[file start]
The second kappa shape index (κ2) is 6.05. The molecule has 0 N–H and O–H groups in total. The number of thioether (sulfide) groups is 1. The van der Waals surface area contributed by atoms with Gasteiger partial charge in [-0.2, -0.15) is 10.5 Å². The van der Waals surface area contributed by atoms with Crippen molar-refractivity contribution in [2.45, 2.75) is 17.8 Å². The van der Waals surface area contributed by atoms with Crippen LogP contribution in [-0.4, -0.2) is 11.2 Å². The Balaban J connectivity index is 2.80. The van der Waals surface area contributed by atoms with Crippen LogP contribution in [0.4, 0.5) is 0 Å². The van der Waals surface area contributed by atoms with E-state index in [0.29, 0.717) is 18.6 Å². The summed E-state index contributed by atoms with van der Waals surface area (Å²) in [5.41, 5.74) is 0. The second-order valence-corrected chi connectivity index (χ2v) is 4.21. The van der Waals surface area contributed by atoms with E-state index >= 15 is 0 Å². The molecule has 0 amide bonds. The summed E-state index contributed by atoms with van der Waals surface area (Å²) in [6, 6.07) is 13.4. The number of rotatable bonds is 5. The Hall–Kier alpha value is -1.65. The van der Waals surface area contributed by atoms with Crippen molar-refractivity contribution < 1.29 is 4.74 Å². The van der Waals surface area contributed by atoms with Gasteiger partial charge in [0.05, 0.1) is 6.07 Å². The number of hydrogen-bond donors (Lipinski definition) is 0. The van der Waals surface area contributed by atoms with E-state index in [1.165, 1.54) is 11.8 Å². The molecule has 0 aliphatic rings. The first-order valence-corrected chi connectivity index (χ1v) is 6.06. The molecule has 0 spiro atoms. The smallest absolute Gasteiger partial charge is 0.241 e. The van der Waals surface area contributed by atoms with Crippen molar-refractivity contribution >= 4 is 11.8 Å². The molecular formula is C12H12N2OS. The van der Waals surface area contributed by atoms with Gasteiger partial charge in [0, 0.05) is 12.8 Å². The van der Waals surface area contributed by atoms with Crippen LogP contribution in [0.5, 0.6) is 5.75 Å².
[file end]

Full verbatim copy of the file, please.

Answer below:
The second kappa shape index (κ2) is 6.05. The molecule has 0 N–H and O–H groups in total. The number of thioether (sulfide) groups is 1. The van der Waals surface area contributed by atoms with Gasteiger partial charge in [-0.2, -0.15) is 10.5 Å². The van der Waals surface area contributed by atoms with Crippen molar-refractivity contribution in [2.45, 2.75) is 17.8 Å². The van der Waals surface area contributed by atoms with Crippen LogP contribution in [-0.4, -0.2) is 11.2 Å². The Balaban J connectivity index is 2.80. The van der Waals surface area contributed by atoms with Crippen LogP contribution in [0.4, 0.5) is 0 Å². The van der Waals surface area contributed by atoms with E-state index in [0.29, 0.717) is 18.6 Å². The summed E-state index contributed by atoms with van der Waals surface area (Å²) in [5.41, 5.74) is 0. The second-order valence-corrected chi connectivity index (χ2v) is 4.21. The van der Waals surface area contributed by atoms with E-state index >= 15 is 0 Å². The molecule has 0 amide bonds. The summed E-state index contributed by atoms with van der Waals surface area (Å²) in [6, 6.07) is 13.4. The number of rotatable bonds is 5. The Hall–Kier alpha value is -1.65. The van der Waals surface area contributed by atoms with Crippen molar-refractivity contribution < 1.29 is 4.74 Å². The van der Waals surface area contributed by atoms with Gasteiger partial charge in [0.05, 0.1) is 6.07 Å². The number of hydrogen-bond donors (Lipinski definition) is 0. The van der Waals surface area contributed by atoms with E-state index in [1.165, 1.54) is 11.8 Å². The molecule has 0 aliphatic rings. The first-order valence-corrected chi connectivity index (χ1v) is 6.06. The molecule has 0 spiro atoms. The smallest absolute Gasteiger partial charge is 0.241 e. The van der Waals surface area contributed by atoms with Crippen molar-refractivity contribution >= 4 is 11.8 Å². The molecular formula is C12H12N2OS. The van der Waals surface area contributed by atoms with Gasteiger partial charge in [0, 0.05) is 12.8 Å². The van der Waals surface area contributed by atoms with Crippen LogP contribution in [0.5, 0.6) is 5.75 Å².